In 1994 CompuServe made two Internet-related acquisitions. The first was Network Publishing, which specialized in creating Internet sites for corporations. The second, SPRY, developed Internet software, including Internet in a Box. By mid-1996 CompuServe had fully embraced the Internet, providing its subscribers access to the World Wide Web using Netscape Navigator software and committing itself to creating all new content with Internet technology.
The Late 1990s: Troubled Finances
In April 1996 H&R Block sold 20 percent of CompuServe in an initial public offering. The IPO generated less cash than H&R Block had hoped: only $454 million. In 1996 revenues rose 36 percent to $793 million and net income more than quintupled, from $9 million in 1995 to $49 million in 1996. With more intense competition from industry leader America Online and the increasing popularity of direct Internet providers, however, the growth of the company’s subscriber base had ground to a halt by the end of the year. In addition, CompuServe’s introduction of its WOW! online package generated such a poor response it was pulled before the year was out. Repeated delays in introducing its CompuServe 3.0 software also hurt the company, though the company managed to release it by the end of 1996.
Early in 1997 president and CEO Robert J. Massey resigned, after only two years at those posts. Soon after, CompuServe agreed to provide its content to the subscribers of germany.net, an Internet access provider in Germany.
CompuServe’s financial performance plummeted in 1997, with the company reporting a loss of $120 million. By late 1997, however, H&R Block had sold its controlling interest in CompuServe to the telecommunications company WorldCom. WorldCom split the company, keeping CompuServe’s networking infrastructure and using its online content and subscriber base in a deal with America Online. AOL agreed to exchange its own network infrastructure for the CompuServe online service, $175 million in cash, and networking discounts from WorldCom.
Rather than swallow its nearest competitor wholesale, AOL chose to maintain CompuServe Interactive Services as an independent subsidiary. America Online’s service was known as user-friendly and extremely easy for even novice computer users to navigate. AOL planned to keep CompuServe’s identity as a more sophisticated service that catered to small businesses and professionals.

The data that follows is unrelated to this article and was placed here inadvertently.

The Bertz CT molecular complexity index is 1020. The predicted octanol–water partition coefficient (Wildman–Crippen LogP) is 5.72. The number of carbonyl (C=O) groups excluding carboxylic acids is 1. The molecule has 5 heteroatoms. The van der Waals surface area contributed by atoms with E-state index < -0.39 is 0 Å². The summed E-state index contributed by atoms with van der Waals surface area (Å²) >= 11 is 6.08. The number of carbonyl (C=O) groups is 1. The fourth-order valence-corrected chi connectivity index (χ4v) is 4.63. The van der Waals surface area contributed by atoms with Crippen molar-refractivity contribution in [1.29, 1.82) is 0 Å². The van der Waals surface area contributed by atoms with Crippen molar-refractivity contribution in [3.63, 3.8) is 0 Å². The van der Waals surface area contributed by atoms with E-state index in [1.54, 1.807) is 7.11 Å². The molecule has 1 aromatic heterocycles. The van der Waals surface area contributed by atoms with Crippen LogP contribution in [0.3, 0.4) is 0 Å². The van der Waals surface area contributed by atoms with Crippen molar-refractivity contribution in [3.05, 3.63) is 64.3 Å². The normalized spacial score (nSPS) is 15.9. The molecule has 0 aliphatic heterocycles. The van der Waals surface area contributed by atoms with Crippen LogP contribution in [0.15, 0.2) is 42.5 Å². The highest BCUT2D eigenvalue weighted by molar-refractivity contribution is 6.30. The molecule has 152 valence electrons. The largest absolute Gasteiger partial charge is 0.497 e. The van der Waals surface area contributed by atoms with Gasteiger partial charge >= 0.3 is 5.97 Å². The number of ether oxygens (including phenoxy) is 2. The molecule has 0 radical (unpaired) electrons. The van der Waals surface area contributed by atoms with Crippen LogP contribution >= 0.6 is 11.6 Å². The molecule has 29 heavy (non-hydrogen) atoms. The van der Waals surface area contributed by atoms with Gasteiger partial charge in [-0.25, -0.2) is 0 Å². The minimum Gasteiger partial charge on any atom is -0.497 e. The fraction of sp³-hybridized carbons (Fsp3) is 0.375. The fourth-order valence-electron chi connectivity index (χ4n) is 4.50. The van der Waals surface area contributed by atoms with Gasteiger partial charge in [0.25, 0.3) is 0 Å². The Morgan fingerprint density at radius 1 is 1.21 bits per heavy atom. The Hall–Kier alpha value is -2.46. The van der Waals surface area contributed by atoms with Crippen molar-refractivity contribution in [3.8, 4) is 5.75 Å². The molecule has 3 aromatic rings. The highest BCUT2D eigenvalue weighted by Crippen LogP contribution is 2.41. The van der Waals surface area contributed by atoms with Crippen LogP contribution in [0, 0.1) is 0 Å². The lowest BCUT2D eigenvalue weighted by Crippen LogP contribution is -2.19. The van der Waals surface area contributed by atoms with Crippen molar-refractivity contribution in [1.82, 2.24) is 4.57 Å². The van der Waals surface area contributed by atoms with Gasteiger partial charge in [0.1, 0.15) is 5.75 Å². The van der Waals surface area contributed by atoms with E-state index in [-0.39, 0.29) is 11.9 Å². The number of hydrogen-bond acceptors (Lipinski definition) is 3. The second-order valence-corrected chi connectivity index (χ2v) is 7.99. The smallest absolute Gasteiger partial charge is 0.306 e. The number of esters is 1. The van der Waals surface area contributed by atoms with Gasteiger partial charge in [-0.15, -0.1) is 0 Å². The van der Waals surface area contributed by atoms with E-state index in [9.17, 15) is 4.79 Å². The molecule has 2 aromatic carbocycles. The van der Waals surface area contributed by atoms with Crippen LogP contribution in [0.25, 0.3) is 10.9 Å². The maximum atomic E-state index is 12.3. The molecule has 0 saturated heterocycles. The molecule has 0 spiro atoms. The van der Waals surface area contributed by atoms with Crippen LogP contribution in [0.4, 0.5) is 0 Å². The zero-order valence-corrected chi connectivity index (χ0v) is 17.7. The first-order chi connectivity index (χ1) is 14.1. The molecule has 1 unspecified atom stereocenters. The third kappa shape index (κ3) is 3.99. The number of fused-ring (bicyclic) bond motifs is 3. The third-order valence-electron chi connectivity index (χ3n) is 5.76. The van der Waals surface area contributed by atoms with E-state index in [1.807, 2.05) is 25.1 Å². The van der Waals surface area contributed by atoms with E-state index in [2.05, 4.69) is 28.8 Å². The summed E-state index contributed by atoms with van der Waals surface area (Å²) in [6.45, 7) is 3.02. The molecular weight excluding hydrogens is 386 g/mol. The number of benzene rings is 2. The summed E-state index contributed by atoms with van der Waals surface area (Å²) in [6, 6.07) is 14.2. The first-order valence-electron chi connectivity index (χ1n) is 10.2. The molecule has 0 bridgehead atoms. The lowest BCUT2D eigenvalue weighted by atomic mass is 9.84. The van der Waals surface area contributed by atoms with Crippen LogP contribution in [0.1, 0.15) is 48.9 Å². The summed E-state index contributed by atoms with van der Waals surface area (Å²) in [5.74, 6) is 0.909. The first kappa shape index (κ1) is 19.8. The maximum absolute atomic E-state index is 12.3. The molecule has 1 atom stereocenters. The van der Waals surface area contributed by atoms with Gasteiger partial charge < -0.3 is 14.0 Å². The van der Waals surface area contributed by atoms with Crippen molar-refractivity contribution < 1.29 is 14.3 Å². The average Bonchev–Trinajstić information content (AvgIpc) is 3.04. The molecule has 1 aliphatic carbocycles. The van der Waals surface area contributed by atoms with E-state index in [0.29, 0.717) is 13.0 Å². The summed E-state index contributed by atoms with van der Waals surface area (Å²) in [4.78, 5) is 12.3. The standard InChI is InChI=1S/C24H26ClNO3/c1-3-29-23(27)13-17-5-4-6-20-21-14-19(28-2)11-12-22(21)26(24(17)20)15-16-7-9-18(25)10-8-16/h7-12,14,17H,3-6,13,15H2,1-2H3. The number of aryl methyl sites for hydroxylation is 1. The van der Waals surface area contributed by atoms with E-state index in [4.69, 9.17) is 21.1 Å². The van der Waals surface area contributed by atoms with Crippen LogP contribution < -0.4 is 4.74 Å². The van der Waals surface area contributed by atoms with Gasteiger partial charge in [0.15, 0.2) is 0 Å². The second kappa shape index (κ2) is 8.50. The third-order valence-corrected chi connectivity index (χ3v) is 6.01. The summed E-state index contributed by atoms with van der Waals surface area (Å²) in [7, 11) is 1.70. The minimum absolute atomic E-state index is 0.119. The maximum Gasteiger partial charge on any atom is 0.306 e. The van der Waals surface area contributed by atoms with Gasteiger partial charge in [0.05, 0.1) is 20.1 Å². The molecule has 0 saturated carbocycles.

In 1998 CompuServe’s subscriber base remained fairly steady at approximately two million. Although it still operated at a loss that year, it came close to breaking even. It introduced a service upgrade in 1998, CompuServe 4.0, and a revamped shopping service. The new Shopping Channel featured more than 100 retailers, including Eddie Bauer, FTD, and Barnes and Noble. Late in 1998 CompuServe announced a partnership with Time Inc. News Media that would provide CompuServe’s subscribers with content and information from the online editions of the Time Inc. publications Money and Fortune.
Brink, Susan, Margaret Mannix, and Corinna Wu, “CompuServe Embraces the Web,” U.S. News & World Repon, June 3, 1996, p. 65.
“CompuServe Posts Loss,” Computerworld, February 24, 1997, p. 8.
Coursey, David, “The Cost of Information,” InfoWorld, August 5, 1991, pp. 40-44.
“Gore Mistypes His Way Through On-line Forum,” Wall Street Journal, January 14, 1994, p. B8.
Hawkins, Donald T., “Videotex Markets, Applications, and Systems,” Online, March 1991, pp. 97-100.
Heid, Jim, “AOL and WorldCom Swallow CompuServe: Good for Online Consumers?,” PC World, November 1997, p. 68.
Manning, Anita, “Shopping Comes Online with Computerized Ease,” USA Today, October 25, 1990, p. D4.
Martin, Michael H., “Online Services, Now on Their Own,” Fortune, March 18, 1996, p. 24.
O’Leary, Mick, “Product-Support Forums Fill Niche,” Link-Up, May/June 1992, pp. 3, 16.
Picarille, Lisa, “BBS Not Liable for Libel, Court Says,” InfoWorld, November 11, 1991, p. 130.
Schwartz, Evan, “Adventures in the On-Line Universe,” Business Week, June 17, pp. 112-13.
Sparks, Debra, “H&R Block: Forget CompuServe,” Financial World, May 23, 1995, p. 16.
Stecklow, Steve, “Internet Becomes Road More Traveled as E-Mail Users Discover No Usage Fees,” Wall Street Journal, September 2, 1993, p. B1.
Webb, Joseph A., “CompuServe Purchases the Source,” Information Today, July/August 1989, pp. 1-2.
—April Dougal Gasbarre
—updated by Susan Windisch Brown